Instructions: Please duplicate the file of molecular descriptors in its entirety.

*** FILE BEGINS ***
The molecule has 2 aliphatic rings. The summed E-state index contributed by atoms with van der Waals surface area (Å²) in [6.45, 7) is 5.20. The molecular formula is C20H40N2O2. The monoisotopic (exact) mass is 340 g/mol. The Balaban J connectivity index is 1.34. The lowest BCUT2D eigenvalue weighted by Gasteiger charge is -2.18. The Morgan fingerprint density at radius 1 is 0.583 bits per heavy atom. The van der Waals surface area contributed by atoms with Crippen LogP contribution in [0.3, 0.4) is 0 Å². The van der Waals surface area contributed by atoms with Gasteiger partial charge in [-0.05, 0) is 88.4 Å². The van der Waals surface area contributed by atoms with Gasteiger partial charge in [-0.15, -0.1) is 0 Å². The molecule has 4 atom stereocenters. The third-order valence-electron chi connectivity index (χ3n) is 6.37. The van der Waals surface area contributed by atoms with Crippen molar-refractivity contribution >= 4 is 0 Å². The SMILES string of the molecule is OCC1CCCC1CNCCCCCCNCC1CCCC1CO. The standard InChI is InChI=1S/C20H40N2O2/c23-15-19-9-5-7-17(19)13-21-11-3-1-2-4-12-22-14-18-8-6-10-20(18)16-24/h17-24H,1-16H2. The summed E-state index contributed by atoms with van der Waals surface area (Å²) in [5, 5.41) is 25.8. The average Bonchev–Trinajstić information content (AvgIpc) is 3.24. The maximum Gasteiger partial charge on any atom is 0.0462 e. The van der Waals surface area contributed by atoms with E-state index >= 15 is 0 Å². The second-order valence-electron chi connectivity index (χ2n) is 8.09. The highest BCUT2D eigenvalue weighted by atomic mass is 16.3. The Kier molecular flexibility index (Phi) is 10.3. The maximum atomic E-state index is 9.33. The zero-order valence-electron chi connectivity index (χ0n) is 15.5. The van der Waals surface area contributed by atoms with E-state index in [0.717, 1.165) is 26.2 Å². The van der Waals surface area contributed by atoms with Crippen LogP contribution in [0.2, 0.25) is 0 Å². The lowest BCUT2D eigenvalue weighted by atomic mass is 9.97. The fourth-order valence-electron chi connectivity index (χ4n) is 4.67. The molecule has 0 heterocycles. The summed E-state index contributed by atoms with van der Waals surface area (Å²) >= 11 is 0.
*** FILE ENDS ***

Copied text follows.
The molecule has 2 aliphatic rings. The summed E-state index contributed by atoms with van der Waals surface area (Å²) in [6.45, 7) is 5.20. The molecular formula is C20H40N2O2. The monoisotopic (exact) mass is 340 g/mol. The Balaban J connectivity index is 1.34. The lowest BCUT2D eigenvalue weighted by Gasteiger charge is -2.18. The Morgan fingerprint density at radius 1 is 0.583 bits per heavy atom. The van der Waals surface area contributed by atoms with Crippen LogP contribution in [0.3, 0.4) is 0 Å². The van der Waals surface area contributed by atoms with Gasteiger partial charge in [-0.05, 0) is 88.4 Å². The van der Waals surface area contributed by atoms with Gasteiger partial charge in [-0.15, -0.1) is 0 Å². The molecule has 4 atom stereocenters. The third-order valence-electron chi connectivity index (χ3n) is 6.37. The van der Waals surface area contributed by atoms with Crippen molar-refractivity contribution >= 4 is 0 Å². The SMILES string of the molecule is OCC1CCCC1CNCCCCCCNCC1CCCC1CO. The standard InChI is InChI=1S/C20H40N2O2/c23-15-19-9-5-7-17(19)13-21-11-3-1-2-4-12-22-14-18-8-6-10-20(18)16-24/h17-24H,1-16H2. The summed E-state index contributed by atoms with van der Waals surface area (Å²) in [5, 5.41) is 25.8. The average Bonchev–Trinajstić information content (AvgIpc) is 3.24. The maximum Gasteiger partial charge on any atom is 0.0462 e. The van der Waals surface area contributed by atoms with E-state index >= 15 is 0 Å². The second-order valence-electron chi connectivity index (χ2n) is 8.09. The highest BCUT2D eigenvalue weighted by atomic mass is 16.3. The Kier molecular flexibility index (Phi) is 10.3. The maximum atomic E-state index is 9.33. The zero-order valence-electron chi connectivity index (χ0n) is 15.5. The van der Waals surface area contributed by atoms with E-state index in [0.717, 1.165) is 26.2 Å². The van der Waals surface area contributed by atoms with Crippen LogP contribution in [0.2, 0.25) is 0 Å². The lowest BCUT2D eigenvalue weighted by atomic mass is 9.97. The fourth-order valence-electron chi connectivity index (χ4n) is 4.67. The molecule has 0 heterocycles. The summed E-state index contributed by atoms with van der Waals surface area (Å²) >= 11 is 0.